Every household or business produces waste daily; however, not many give a thought to where these wastes end up or the impact they have on the environment. Ideally, we may not eliminate the wastes entirely, but we can minimize them and better manage trash collection.
Before tossing waste into the trash bin, it’s important to first sort them into the five main categories: recyclable, hazardous, solid, liquid, and organic waste.
All waste should be placed in their appropriate bins to ensure those that can be recycled or reused do not end up in landfills. Additionally, not everything that you no longer need should end up in the garbage. We have covered this and more below.
Things Not to Throw Into the Garbage
Household or business waste categorized as flammable, hazardous, or infectious shouldn’t be in the ordinary trash bin. These wastes include:
- Aerosol Cans. Most aerosol sprays have flammable chemicals or propellants that may pose fire risks. After emptying an aerosol can, check with your trash collection company to know whether they offer recycling services.
- Batteries. All batteries, from the smaller sizes for everyday household electronics to the larger lead-acid types, should never be mixed with household trash. Several companies offer battery recycling services, or you choose to drop them off at a local municipal site.
- Paint. Discarded or unused paint tossed in the trash can leads to air and land pollution. Paints contain harmful chemicals that can cause respiratory and other health-related issues. Most municipalities also have guidelines on how to dispose of waste paint safely.
- Tires. Old and damaged tires should be recycled instead of tossing them into the garbage. These tires can also be reused for landscaping projects.
- Electronics. Unlike most waste, electronics are easy to recycle. Some old electronics also tend to have a ready market, especially the large computerized appliances like TVs, microwaves, dish washes, etc.
- Motor Oil. This is one of the liquid wastes that can be detrimental to the environment. Motor oil can leak into the groundwater or end up in water sources suffocating water plants and animals. Instead, you should take them back to automotive repair shops for recycling.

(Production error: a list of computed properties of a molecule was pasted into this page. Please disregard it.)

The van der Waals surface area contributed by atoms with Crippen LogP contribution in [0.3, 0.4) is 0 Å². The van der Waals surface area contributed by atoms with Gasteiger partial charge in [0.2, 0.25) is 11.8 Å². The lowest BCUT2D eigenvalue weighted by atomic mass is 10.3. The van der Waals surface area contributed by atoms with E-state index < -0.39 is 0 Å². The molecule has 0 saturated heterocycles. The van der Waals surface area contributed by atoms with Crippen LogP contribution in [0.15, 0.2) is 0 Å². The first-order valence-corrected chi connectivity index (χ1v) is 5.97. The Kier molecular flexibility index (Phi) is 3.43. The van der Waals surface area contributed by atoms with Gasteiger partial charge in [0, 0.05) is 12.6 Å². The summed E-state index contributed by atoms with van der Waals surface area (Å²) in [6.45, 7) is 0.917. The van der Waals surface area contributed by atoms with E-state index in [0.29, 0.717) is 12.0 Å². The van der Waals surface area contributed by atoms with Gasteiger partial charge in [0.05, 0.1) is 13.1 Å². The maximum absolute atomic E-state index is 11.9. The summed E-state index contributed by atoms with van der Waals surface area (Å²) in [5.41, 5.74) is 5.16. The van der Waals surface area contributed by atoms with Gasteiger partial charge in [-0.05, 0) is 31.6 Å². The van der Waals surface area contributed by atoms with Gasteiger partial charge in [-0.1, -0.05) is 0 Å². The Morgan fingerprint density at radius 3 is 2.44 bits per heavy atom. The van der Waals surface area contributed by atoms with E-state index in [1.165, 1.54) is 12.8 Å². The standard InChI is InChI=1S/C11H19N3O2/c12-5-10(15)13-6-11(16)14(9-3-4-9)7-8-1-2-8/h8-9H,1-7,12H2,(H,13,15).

The other waste products are food scraps, which should be composted instead of sending them to municipal landfills. Some, like construction debris, should be disposed of separately since they can be repurposed, reused, or recycled.
Planning Your Waste Disposal
The number one step to proper waste management is to reduce the waste generated in the form of plastics or any other disposable waste. This can be achieved by shifting to organic or reusable products. For instance, replace disposable diapers with natural diapers or reusable, non-plastic packaging.
The other waste management step you should take is to have various waste disposal bins customized for the different types of waste. This ensures every waste is handled correctly to guarantee safety and minimize its environmental impact.
Last but not least is to choose a trash collection company that offers a wide range of waste collection and pickup services. Typically, you should choose a company that offers recycling services and collects bulk items such as appliances, mattresses, and furniture. The company should also be professional in what they do and have a good reputation in the market.
Staying ahead of your trash collection and management needs requires a well-thought-out strategy. Not only should you be aware of the various types of waste and their environmental impact, but you should also choose the right trash collection company that offers all the services you need. Rethink your waste management strategy today and find a reliable waste collection partner to get started.
Leave A Comment